Rent. The amount of rent or license fee paid to the landowner will depend on whether the installation is inside or outside the existing right-of-way. If it is inside the right-of way, the amount should be a reasonable approximation of cost. If it is outside the right-of-way, it will likely be tied to the market rate. In either event, a landowner should do the necessary “homework” to determine what an appropriate level of compensation should be, but the landowner’s compensation should be comprised of a base amount with additional compensation for collocation (additional devices added to the existing structure). In addition, a provision for late fees, interest and the possibility of holdover should be included in the agreement. Late fees are essentially whatever the landowner is able to negotiate, with interest on late fees typically limited by state law. A “savings” clause should be included to ensure that a state law barring usury won’t be violated. The hold-over rent amount will likely be in the range of 125 percent to 150 percent of the rent amount at the time the hold-over began.
Assignment. Often, the wireless company will desire to assign the lease to another related (affiliate) company, such as a “tower operating company.” Any assignment should require the landowner’s written approval. One option for a landowner to consider is to execute a property management agreement. But, in no event should the landowner agree to release the original wireless company from responsibility for liability associated with hazardous chemicals (battery leakage, etc.) and insurance.
Relatedly, a landowner should not allow the wireless company to sublicense or sublease without the landowner’s prior written approval. In addition, the landowner should retain the ability to consent to any proposed sublicense or sublease involving the placement of another carrier’s equipment (“facilities”) on the existing tower (or other structure). If additional equipment is desired to be placed on the existing tower or structure, additional rent or fees should be paid to the landowner.
Interference. The landowner is legally obligated to provide the tenant with “peaceable possession” of the premises. “Peaceable possession” means that the landowner will provide the premises to the tenant in a condition that will serve the intended purpose(s) of the tenant’s use. As applied to cell/wireless tower license or lease situations, that means that the landowner should not cause any interference problems for the existing tenant or licensee. For facilities and structures that are outside of a right-of-way and entirely on the landowner’s property, the landowner should ensure that subsequent tenants/licensees (collocators) do not cause interference. While the legal burden is on a newcomer to cure interference issues that are caused by the subsequent placement of a facility on an existing tower/structure, the landlord should take steps to ensure the landlord’s non-responsibility for interference or curing the problem. Also, the landlord should ensure that no rights have been granted that could lead to an interference.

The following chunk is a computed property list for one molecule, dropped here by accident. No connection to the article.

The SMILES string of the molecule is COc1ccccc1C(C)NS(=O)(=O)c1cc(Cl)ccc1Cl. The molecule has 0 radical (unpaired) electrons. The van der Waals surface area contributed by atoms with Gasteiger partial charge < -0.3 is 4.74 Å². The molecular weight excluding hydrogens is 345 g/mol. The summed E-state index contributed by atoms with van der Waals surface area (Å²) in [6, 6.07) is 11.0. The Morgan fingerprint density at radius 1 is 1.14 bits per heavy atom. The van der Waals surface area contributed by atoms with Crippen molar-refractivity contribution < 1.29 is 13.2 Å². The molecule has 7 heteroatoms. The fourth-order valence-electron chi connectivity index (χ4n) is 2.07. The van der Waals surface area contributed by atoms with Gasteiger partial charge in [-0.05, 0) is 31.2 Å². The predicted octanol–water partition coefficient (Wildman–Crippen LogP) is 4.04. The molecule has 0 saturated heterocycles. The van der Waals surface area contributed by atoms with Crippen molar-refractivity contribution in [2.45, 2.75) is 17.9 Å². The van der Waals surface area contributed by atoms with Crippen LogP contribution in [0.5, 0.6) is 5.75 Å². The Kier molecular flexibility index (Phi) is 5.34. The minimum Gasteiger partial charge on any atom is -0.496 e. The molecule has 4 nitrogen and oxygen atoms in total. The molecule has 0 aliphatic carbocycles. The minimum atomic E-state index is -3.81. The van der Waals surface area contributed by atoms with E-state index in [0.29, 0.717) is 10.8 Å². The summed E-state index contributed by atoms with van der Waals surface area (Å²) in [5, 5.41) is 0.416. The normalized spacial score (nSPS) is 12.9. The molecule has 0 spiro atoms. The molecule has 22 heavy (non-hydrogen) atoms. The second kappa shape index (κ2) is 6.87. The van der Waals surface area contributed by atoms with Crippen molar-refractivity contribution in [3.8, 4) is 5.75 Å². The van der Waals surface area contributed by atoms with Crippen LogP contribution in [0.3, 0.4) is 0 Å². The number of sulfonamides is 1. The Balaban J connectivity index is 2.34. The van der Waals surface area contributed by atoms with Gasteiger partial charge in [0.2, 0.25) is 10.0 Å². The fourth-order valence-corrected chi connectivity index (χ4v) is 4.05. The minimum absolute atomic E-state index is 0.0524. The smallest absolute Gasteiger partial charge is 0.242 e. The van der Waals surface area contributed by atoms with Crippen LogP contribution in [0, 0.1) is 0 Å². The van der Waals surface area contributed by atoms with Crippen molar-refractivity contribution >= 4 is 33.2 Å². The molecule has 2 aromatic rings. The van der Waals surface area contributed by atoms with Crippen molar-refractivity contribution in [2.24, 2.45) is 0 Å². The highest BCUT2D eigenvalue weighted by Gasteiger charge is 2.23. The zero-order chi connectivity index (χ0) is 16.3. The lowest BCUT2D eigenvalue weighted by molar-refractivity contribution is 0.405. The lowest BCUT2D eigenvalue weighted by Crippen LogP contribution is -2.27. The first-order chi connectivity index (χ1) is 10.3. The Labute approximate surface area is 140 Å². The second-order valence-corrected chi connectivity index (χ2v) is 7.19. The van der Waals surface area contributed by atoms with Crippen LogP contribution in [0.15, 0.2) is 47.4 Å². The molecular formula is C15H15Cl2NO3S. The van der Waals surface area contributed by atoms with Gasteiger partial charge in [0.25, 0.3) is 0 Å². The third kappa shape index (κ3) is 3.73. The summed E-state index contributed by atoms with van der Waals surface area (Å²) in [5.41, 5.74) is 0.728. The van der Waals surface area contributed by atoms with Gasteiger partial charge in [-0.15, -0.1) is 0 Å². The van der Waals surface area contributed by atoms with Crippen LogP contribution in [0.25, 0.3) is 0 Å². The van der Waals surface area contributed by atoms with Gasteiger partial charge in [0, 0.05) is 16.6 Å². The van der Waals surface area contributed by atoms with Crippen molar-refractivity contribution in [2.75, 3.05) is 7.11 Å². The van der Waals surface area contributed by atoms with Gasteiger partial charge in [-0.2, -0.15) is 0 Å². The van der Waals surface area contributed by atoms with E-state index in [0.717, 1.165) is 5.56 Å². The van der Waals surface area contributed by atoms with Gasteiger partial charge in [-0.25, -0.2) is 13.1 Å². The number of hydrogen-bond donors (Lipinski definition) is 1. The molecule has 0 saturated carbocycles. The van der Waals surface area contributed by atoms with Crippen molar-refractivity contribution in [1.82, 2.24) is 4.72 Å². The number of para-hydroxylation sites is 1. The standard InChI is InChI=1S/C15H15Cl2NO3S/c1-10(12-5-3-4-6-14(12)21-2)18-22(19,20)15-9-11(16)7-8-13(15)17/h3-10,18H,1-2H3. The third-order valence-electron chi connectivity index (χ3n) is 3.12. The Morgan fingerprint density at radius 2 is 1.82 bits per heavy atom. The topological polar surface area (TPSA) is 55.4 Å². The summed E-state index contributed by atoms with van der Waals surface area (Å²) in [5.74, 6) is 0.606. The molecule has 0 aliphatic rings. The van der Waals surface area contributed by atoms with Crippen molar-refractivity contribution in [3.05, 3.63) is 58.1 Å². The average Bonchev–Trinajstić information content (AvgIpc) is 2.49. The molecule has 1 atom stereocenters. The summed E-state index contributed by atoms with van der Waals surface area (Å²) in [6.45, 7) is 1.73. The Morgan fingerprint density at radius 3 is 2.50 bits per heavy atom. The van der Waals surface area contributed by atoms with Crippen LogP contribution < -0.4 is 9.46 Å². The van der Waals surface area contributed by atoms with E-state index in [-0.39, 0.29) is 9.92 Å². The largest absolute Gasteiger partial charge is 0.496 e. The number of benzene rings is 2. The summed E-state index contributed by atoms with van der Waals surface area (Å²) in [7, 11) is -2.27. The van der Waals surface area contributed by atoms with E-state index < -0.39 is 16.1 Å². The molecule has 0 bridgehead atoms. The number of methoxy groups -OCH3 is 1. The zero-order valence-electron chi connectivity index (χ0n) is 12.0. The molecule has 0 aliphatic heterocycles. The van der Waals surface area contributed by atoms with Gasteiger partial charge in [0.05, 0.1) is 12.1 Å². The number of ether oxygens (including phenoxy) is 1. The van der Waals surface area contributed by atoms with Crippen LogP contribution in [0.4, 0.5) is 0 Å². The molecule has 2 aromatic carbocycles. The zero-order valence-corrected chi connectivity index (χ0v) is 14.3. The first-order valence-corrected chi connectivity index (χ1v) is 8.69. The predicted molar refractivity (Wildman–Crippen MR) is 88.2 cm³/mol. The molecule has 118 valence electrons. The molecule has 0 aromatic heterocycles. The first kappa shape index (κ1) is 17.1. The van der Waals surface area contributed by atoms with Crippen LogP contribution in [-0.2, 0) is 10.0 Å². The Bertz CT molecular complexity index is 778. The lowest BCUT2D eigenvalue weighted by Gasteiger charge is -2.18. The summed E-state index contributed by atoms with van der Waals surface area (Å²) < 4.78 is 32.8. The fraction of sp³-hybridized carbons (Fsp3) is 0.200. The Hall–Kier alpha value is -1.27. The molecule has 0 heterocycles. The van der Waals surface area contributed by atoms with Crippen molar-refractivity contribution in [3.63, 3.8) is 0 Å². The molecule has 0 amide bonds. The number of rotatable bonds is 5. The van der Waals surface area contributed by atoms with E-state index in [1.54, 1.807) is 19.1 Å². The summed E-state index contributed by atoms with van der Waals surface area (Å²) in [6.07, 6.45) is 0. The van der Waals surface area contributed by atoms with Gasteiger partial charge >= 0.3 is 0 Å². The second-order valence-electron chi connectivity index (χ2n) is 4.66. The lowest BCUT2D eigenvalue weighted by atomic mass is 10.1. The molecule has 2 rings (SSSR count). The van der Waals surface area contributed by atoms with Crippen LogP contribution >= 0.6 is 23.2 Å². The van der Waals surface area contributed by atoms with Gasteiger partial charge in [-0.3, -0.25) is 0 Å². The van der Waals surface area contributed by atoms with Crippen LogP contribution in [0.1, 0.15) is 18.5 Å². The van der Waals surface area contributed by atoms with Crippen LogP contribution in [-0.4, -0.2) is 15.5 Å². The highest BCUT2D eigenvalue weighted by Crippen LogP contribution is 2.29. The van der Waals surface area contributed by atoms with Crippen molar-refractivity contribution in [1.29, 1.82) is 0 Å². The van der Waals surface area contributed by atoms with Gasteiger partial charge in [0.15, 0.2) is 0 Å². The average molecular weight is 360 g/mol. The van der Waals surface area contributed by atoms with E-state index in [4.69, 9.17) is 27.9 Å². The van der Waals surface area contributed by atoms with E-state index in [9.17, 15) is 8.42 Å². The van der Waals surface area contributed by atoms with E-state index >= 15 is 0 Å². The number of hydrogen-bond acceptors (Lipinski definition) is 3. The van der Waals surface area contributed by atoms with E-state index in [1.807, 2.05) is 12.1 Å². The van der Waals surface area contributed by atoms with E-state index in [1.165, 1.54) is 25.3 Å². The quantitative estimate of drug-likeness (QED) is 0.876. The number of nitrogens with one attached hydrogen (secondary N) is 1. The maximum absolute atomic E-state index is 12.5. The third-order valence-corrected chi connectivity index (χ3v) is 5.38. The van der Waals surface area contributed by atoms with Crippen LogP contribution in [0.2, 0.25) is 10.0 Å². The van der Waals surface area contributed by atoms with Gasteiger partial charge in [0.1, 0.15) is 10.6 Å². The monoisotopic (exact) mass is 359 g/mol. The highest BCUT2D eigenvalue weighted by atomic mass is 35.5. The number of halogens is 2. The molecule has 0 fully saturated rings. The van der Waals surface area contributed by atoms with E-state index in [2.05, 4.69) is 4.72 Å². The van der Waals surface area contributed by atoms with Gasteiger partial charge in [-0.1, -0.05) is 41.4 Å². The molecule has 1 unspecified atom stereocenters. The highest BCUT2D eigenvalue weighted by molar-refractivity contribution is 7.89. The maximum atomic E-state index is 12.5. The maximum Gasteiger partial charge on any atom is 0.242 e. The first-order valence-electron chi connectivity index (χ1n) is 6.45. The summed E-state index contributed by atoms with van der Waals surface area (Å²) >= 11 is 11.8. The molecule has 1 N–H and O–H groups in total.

Improvements. A significant area of concern for landowners is how to deal with improvements that the wireless company may desire to place on the tower/structure after the initial installation. Any proposed improvement should require detailed plans with prior approval and, of course, additional compensation for the landowner. The landowner should not agree to clause language such as, “approval not to be unreasonably withheld, delayed or conditioned…”. Also, the landowner should control the appearance of any improvements, and require that any improvement by the licensee/tenant be performed in compliance with applicable laws, codes and ordinances. In addition, the licensee/landlord should not be authorized to contract for or on behalf of the licensor or impose any additional expense (such as utilities) on the landowner.
The landowner should ensure that improvements will be maintained and upgraded to continuously be in compliance with applicable laws, and that any new installations will not be heavier, or exceed capacity or space than the original grant permitted. Similarly, the agreement should specify that the wireless company pay for utilities and that the landlord is not responsible for any interruptions in cell/wireless service. Concerning an operational issue, the landowner should not allow the wireless company to use the landowner’s electric connection with a submeter.